Tinidazole review

Tinidazole is an antibiotic that kills bacteria in the body and can be used to treat or prevent bacterial infections like Helicobacter pylori infection and the infection of the vagina or intestines. You can also use this medication to treat certain STIs or sexually transmitted infections. Furthermore, it's FDA-approved for giardiasis, amebiasis, and trichomoniasis treatment, as well as serve as a viable alternative in the settling of metronidazole tolerance.

Follow your doctor's prescription to the letter when taking this medication. You must not take this drug in larger amounts or take it longer than advised by your doctor. Also, you should follow the directions found on your prescription label. As for actual dosage, a 2-gram tinidazole tablet is typically taken orally with a full glass or eight ounces of water. You should also take it with food.

Take note that some infections are treated with only one dose, while others have to be treated one dose a day for two to three days. It all depends on the gravity of the infection and the physical constitution of the patient. As a rule of thumb, just follow your doctor's instructions, and you should be fine.

Consult with the doctor first to determine if have an allergy to either tinidazole or metronidazole before even taking a dose. On that note, tell your doctor if you are allergic to any other drugs before taking this medication.

If you have kidney disease or are on dialysis, have a history of epilepsy or other seizure-related disorders, suffer from a blood cell disorder such as anemia, or have a weak immune system, then you must consult your doctor before undergoing tinidazole treatment.

If you missed a dose, then take it as soon as you remember. If you remember taking the dose just before your next dose, skip the last dose and take the medicine as you would normally do; do not take an extra dose to make up for the missed dose.

Tinidazole is FDA pregnancy category C, which means that it may be dangerous to an unborn baby. As such, it's important for you to notify your doctor if you are pregnant or plan to become pregnant while taking the medicine.

Do not take this medication if you are in the first three months of pregnancy as well, because it could affect the health of your child. Moreover, if you are breastfeeding, you should immediately stop breastfeeding during tinidazole treatment, because tinidazole can pass into breast milk and may harm a nursing baby.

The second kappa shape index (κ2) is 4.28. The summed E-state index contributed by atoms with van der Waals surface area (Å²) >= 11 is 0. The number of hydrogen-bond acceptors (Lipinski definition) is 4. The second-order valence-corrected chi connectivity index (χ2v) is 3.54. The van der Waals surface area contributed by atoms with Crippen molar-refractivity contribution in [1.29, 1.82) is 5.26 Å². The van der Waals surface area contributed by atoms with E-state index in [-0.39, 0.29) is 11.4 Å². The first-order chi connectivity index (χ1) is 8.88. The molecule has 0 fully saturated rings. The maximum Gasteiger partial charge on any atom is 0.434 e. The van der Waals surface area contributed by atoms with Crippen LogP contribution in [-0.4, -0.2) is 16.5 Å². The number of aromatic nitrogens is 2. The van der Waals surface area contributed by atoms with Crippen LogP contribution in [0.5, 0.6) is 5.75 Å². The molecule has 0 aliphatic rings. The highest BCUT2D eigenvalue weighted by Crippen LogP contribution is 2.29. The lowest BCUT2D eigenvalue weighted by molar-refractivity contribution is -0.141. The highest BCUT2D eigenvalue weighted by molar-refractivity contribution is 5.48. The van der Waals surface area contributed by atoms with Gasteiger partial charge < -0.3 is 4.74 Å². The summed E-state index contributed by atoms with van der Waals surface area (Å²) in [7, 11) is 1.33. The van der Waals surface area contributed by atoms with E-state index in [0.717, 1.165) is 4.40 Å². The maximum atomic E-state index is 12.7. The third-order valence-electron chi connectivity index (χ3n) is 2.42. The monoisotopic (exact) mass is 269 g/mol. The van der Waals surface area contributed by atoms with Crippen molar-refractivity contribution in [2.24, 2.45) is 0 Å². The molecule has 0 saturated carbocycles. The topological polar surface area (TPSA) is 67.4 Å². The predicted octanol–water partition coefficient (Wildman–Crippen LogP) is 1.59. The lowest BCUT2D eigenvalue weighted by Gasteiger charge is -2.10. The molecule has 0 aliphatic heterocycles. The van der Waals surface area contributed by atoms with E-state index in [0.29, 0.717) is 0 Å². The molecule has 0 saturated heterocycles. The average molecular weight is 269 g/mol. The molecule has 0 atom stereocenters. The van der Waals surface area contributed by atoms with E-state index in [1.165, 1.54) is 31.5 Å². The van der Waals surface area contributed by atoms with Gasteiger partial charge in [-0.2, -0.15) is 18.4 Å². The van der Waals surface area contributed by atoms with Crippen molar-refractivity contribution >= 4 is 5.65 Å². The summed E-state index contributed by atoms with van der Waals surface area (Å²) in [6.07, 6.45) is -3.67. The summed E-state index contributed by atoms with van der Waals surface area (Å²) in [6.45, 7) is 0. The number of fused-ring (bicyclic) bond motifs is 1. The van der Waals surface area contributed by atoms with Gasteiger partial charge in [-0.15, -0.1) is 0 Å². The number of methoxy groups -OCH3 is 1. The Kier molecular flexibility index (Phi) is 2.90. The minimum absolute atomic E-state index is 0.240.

If you intend to breastfeed and you just stopped taking tinidazole, then you need to take a break for at least three days before starting to nurse. Also, get rid of any breast milk you've pumped while under treatment and do not feed this milk to your baby.

Lastly, if you are under treatment with another blood thinner (such as warfarin), you probably need special tests or a close adjustment of your tinidazole dosage for up to eight days after you stop taking your other blood thinning medication.

Regular side effects for this medication include bitter taste, itchiness, and upset stomach. The less common side effects are fatigue, headache, and dizziness. People who have taken both tinidazole and metronidazole have claimed that toxicity is about the same except the side effects don't last as long with tinidazole. In any case, drinking alcohol during tinidazole treatment can make you violently ill.

Tinidazole has the following structural formula:

Chemical structure of tinidazole

• Molecular formula of tinidazole is C8H13N3O4S
• Chemical IUPAC Name is 1-(2-ethylsulfonylethyl)-2-methyl-5-nitroimidazole
Tinidazole available : 250mg tablets and 500mg tablets

Brand name(s): Fasigyn, Tindamax

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